Those are the only viable teams in the AL. Boston and Tampa are a couple games away from clinching. Chicago has a 2-game lead in the Central, which looks like it could stick. So who's gonna win it all? The easy pick is Chicago or Boston. But who knows? Wouldn't it be great if it were Tampa .vs. Milwaukee? I'd love it just to see the TV executives' heads explode. After the season's over, we'll refine our metrics and try to narrow down our analysis of each team's postseason chances.
  • Should Manny Ramirez be the MVP? Let's ask the man himself. From the Los Angeles Times:
    "I voted for Pujols," Ramirez said. The vote that Ramirez was talking about was for the player of the year of the Players Choice Awards, for which the Dodgers were handed ballots Wednesday. The MVP award is voted on by baseball writers. "It's nice that some people think I deserve it," Ramirez said. "I'd like to win it. But I have to be realistic. Someone who was only here for two months doesn't deserve it. It should go to someone who played the six months of the season." Ramirez said he has resigned himself to the reality that he might never win an MVP award. "I've played 16 years, I've been a pretty good player and I've never won it," he said. "It's not a big deal. I'll go on with my life."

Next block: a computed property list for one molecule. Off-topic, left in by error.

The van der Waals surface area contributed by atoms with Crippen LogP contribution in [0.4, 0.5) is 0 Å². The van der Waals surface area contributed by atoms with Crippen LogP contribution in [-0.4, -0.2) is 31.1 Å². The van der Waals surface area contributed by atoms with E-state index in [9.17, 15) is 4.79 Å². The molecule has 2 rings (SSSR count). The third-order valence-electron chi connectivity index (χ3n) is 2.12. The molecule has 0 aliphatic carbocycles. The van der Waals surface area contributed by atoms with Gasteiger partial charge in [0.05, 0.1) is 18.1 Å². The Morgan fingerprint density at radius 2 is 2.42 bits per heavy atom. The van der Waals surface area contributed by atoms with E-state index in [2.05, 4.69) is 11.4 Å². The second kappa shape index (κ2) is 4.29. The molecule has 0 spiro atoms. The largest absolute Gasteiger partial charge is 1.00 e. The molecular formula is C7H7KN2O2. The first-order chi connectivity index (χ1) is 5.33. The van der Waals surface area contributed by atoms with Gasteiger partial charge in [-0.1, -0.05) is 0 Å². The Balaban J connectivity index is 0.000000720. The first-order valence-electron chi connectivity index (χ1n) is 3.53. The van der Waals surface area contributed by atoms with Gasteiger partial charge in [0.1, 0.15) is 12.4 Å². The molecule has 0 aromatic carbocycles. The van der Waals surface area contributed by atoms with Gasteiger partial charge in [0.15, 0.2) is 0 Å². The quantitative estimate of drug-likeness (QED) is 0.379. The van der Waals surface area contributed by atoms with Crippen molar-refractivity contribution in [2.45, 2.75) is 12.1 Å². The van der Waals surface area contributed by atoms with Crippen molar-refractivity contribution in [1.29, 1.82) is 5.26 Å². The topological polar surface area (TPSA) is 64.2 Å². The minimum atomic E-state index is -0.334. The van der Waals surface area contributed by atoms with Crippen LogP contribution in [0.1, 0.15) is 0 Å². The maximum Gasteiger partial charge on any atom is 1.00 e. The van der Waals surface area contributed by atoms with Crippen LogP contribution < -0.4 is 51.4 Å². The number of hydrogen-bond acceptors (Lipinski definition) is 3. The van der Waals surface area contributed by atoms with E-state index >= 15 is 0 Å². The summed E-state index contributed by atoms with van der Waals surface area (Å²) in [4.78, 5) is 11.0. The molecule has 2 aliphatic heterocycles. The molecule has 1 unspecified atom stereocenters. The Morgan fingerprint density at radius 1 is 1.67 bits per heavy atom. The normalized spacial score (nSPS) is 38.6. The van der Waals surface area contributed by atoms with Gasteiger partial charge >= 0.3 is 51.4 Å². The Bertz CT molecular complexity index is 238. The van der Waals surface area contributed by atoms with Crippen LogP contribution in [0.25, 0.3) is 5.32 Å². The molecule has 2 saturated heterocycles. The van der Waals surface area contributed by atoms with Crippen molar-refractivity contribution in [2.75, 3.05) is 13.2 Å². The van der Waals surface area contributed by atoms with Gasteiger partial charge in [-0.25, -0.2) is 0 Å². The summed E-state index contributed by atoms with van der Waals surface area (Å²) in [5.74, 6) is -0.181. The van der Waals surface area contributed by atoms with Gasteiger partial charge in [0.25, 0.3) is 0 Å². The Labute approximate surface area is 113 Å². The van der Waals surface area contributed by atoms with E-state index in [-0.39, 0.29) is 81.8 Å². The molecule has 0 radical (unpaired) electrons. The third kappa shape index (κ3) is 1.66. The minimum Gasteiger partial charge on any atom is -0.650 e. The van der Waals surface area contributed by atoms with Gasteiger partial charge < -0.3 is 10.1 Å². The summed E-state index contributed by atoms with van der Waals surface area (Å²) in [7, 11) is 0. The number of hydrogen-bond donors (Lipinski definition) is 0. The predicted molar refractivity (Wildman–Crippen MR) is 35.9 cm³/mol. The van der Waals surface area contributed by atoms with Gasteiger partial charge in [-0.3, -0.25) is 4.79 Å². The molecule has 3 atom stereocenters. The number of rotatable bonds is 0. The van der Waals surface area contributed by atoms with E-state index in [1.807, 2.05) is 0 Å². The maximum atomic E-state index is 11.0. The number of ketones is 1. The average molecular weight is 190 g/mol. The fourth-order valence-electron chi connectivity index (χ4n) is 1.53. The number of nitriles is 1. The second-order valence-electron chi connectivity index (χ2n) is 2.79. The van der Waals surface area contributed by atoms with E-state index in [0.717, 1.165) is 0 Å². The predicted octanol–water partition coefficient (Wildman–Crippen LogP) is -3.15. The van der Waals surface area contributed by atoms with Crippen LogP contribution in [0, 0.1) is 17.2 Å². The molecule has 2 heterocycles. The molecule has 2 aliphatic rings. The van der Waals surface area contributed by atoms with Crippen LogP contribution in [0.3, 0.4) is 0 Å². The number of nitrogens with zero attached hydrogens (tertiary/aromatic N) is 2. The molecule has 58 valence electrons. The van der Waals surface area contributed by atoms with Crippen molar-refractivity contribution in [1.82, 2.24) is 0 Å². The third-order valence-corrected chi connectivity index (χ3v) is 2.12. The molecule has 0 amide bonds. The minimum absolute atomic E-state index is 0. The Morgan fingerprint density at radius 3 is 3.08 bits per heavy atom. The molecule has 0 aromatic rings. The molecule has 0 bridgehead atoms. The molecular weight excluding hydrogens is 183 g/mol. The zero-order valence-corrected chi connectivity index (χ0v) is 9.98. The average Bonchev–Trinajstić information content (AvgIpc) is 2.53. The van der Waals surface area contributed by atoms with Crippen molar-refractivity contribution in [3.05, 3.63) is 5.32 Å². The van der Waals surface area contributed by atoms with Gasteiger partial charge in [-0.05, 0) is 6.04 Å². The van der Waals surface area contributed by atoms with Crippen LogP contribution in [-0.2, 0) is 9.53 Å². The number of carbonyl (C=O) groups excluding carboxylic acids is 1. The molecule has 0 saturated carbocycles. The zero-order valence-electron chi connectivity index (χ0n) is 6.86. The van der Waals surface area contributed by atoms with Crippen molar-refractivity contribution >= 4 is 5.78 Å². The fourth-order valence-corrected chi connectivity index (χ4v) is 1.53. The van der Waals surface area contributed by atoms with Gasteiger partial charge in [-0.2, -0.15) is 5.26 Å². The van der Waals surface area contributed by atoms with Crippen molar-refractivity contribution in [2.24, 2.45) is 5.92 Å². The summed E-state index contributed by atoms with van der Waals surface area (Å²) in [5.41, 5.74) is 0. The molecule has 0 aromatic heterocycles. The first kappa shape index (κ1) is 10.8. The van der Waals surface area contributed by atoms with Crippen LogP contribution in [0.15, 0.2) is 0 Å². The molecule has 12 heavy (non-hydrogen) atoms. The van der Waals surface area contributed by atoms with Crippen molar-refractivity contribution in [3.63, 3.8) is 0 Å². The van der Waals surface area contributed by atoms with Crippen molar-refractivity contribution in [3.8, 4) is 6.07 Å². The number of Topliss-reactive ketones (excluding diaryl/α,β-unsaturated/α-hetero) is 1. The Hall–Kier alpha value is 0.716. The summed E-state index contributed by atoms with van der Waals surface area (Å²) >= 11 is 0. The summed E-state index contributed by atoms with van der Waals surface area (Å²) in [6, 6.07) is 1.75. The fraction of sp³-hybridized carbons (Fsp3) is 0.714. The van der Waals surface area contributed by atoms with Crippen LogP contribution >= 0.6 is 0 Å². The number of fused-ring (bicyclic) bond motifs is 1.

Rob Neyer's response: "You know, for a guy who's supposedly a child when he's not hitting, Manny makes a lot of sense."
    I say: If Pujols doesn't win this one, I'm turning in my BBWAA official fan club badge.

    "CHICO: Sorry, brother, you can't get on the train unless you've got a badge.
    GROUCHO: Badge? Oh, BADGE! You mean my Lone Ranger badge. Sorry, they took it away; I stopped eating the cereal." -- At the Circus (1939)